4) Joining jihad, forming networks of trust -- Two-thirds of the men linking into the terrorist networks were expatriates. And Dr. Sageman found that over 90% had some association with the phenomena of the diaspora -- 80% were 2nd and 3rd generation and young expatriates. There was a pre-existing friendship for 70% of the men joining; 20% involved kinship. Sageman characterized the groups as "spontaneous, sel-organized bunches of guys (networks of trust) from the bottom up. It was self-selection and mutual self-recruitment.

To be continued -- "The trajectories of the mobilization of expatriate and home-grown terrorists into networks."

I close with some interesting links taken from a current pertinent section of my Congressional Quarterly Newsletter. (To sign up for CQ's free newsletters, click here:, "CQ Homeland Security:"

Over there: A U.S. chopper-fired missile killed a Saudi al-Qaeda-in-Iraq leader last week, the Post has officials confirming — as the Times sees the Pentagon planning to dispatch 100 trainers to assist Pakistani vanguard anti-jihadi forces. The U.N. is now seen as an “enemy” and a legitimate target for attacks because of its perceived lack of impartiality, The Melbourne Herald Sun quotes a retired U.N. troubleshooter. The story of an escaped convict’s surprise appearance in — and equally abrupt disappearance from — a Yemeni court illuminates “the distinctive counterterrorism efforts of Yemen, long considered a haven for jihadists,” the Times, again, spotlights — while AP hasInterpol issuing a worldwide security alert for the Islamist terror leader who escaped from a Singapore jail. A Moroccan anti-terror judge has jailed 35 alleged members of an Islamist cell, AFP finds — as The Seattle Times has Algerian security forces reportedly killing 25 suspected al Qaeda affiliates in a weekend operation.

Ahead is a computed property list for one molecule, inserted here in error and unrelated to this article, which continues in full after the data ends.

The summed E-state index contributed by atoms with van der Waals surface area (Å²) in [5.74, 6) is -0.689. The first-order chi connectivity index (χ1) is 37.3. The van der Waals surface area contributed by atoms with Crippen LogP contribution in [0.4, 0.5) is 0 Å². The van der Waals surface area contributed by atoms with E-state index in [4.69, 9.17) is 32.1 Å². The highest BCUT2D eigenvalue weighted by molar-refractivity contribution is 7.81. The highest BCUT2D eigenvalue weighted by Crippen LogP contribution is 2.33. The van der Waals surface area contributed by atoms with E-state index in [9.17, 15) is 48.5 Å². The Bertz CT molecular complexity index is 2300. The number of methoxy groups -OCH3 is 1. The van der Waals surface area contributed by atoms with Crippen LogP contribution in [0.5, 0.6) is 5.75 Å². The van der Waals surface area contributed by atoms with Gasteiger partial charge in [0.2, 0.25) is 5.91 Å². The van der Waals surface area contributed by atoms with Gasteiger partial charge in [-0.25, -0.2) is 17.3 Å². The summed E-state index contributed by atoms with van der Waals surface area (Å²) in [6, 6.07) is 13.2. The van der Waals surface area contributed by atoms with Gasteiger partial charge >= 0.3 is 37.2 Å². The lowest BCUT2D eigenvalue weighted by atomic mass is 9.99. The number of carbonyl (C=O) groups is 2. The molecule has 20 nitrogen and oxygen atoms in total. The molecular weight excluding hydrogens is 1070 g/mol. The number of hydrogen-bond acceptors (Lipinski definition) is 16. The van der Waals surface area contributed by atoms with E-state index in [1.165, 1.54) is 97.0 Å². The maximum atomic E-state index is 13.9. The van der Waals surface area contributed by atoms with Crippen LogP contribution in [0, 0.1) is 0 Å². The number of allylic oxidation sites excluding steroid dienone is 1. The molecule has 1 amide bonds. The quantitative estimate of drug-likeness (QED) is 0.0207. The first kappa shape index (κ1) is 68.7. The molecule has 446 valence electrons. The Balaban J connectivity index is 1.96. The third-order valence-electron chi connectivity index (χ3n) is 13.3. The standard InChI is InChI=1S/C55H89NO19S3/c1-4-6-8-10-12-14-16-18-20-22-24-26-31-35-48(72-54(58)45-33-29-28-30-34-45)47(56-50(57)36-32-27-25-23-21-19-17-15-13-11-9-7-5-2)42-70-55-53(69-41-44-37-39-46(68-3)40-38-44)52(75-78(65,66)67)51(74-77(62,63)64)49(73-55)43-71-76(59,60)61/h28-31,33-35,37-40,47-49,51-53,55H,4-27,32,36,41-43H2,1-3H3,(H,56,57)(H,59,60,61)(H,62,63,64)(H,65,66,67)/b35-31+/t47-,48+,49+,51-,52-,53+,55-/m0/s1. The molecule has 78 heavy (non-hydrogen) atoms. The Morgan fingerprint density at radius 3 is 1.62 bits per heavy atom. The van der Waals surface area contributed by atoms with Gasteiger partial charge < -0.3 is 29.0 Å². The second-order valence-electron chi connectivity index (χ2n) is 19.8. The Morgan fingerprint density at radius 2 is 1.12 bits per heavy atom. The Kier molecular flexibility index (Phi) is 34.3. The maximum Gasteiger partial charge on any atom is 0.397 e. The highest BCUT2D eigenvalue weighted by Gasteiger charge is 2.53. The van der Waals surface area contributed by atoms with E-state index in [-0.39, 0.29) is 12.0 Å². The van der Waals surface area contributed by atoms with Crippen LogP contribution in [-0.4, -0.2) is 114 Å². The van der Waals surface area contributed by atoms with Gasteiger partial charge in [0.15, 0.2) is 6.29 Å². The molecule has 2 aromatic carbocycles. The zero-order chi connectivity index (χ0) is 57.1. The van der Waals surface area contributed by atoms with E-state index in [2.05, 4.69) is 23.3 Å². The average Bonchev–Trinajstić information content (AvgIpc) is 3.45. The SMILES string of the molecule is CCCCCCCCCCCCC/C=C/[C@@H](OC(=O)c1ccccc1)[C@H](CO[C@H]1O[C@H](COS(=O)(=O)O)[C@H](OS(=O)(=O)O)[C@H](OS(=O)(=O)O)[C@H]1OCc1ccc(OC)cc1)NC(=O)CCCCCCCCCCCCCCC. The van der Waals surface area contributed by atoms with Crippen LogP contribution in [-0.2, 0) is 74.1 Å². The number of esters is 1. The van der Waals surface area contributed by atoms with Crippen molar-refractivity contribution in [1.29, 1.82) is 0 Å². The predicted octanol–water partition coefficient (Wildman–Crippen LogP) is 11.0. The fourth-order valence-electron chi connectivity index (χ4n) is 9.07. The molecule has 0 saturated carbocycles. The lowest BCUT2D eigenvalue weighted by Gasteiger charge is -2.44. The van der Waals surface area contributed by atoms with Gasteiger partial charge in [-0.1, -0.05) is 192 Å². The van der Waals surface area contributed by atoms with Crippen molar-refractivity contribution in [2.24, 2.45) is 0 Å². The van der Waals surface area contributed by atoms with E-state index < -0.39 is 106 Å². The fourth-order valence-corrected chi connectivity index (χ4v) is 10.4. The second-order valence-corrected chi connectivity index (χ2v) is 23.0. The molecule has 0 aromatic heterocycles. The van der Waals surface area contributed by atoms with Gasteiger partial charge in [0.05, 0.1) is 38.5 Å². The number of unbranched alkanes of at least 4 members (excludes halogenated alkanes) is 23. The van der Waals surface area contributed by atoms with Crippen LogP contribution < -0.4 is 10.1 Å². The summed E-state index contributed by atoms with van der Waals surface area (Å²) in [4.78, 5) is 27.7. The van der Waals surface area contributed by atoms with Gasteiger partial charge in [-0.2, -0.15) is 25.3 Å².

More on the Sageman story:

  1. *Washington Monthly's Political Animal, Kevin Drum recently posted about Leaderless Jihad (2/28/08).
  2. Here is the Washington Times article (2/19/08).
  3. The Economist wrote an excellent review on 1/31/08, "Al-Qaeda/ how jihad went freelance," HT to PennPressLog.
  4. David Isenberg wrote a most useful lengthy review, "A fresh look at terrorism's roots" for Asia Times online on January 19. HT to War in Context for the link.
  5. Leaderless Jihad is an link that contains a full book description and several good reviews.
  6. Book TV on C-SPAN2 showed Sageman's presentation twice last night.
  7. Dr. Marc Sageman -- Speaker's Bio from the University of Pennsylvania. To quote:

    Marc Sageman is a Clinical Assistant Professor at the University of Pennsylvania. After graduating from Harvard, he obtained an MD and a PhD in Sociology from New York University. After a tour as a flightsurgeon in the U.S. Navy, he joined the Central Intelligence Agency in 1984. He spent a year on the Afghan Task Force then went to Islamabad from 1987 to 1989, where he ran the U.S. unilateral programs with the Afghan Mujahedin. In 1991, he resigned from the agency to return to medicine. He completed a residency in psychiatry at the Hospital of the University of Pennsylvania. Since 1994, he has been in the private practice of forensic and clinical psychiatry, and had the opportunity to evaluate about 500 murderers. After 9/11/01, he started collecting biographical material on about 400 al Qaeda terrorists to test the validity of the conventional wisdom on terrorism. This research has been published as Understanding Terror Network earlier this year. He has testified before the 9/11 Commission and has become a consultant to various government agencies on terrorism.

View my current slide show about the Bush years, "Millennium," at the bottom of this column.

(Cross-posted at The Reaction.)

My “creativity and dreaming” post today is at Making Good Mondays.